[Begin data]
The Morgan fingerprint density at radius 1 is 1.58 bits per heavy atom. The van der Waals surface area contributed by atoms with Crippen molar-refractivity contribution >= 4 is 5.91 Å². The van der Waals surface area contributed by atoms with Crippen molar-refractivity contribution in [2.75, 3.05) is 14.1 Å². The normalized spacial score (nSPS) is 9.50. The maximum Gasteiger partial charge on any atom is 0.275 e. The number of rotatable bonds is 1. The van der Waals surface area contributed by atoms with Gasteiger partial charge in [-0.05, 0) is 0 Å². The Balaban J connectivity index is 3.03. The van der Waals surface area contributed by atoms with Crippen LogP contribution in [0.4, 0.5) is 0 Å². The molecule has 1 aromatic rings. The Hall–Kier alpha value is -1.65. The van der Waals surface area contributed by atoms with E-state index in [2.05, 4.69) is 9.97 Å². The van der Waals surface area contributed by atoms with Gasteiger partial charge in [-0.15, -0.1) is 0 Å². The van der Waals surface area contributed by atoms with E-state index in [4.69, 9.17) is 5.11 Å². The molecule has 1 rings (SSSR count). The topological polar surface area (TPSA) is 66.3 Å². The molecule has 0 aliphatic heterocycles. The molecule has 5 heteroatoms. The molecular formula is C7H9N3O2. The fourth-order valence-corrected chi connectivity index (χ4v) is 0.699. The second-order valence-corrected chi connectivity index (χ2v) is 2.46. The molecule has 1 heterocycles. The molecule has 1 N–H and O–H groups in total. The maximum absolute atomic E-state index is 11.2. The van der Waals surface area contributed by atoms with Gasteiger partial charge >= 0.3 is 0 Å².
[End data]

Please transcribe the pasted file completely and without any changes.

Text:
The Morgan fingerprint density at radius 1 is 1.58 bits per heavy atom. The van der Waals surface area contributed by atoms with Crippen molar-refractivity contribution >= 4 is 5.91 Å². The van der Waals surface area contributed by atoms with Crippen molar-refractivity contribution in [2.75, 3.05) is 14.1 Å². The normalized spacial score (nSPS) is 9.50. The maximum Gasteiger partial charge on any atom is 0.275 e. The number of rotatable bonds is 1. The van der Waals surface area contributed by atoms with Gasteiger partial charge in [-0.05, 0) is 0 Å². The Balaban J connectivity index is 3.03. The van der Waals surface area contributed by atoms with Crippen LogP contribution in [0.4, 0.5) is 0 Å². The molecule has 1 aromatic rings. The Hall–Kier alpha value is -1.65. The van der Waals surface area contributed by atoms with E-state index in [2.05, 4.69) is 9.97 Å². The van der Waals surface area contributed by atoms with Gasteiger partial charge in [-0.15, -0.1) is 0 Å². The van der Waals surface area contributed by atoms with E-state index in [4.69, 9.17) is 5.11 Å². The molecule has 1 rings (SSSR count). The topological polar surface area (TPSA) is 66.3 Å². The molecule has 0 aliphatic heterocycles. The molecule has 5 heteroatoms. The molecular formula is C7H9N3O2. The fourth-order valence-corrected chi connectivity index (χ4v) is 0.699. The second-order valence-corrected chi connectivity index (χ2v) is 2.46. The molecule has 1 heterocycles. The molecule has 1 N–H and O–H groups in total. The maximum absolute atomic E-state index is 11.2. The van der Waals surface area contributed by atoms with Gasteiger partial charge >= 0.3 is 0 Å².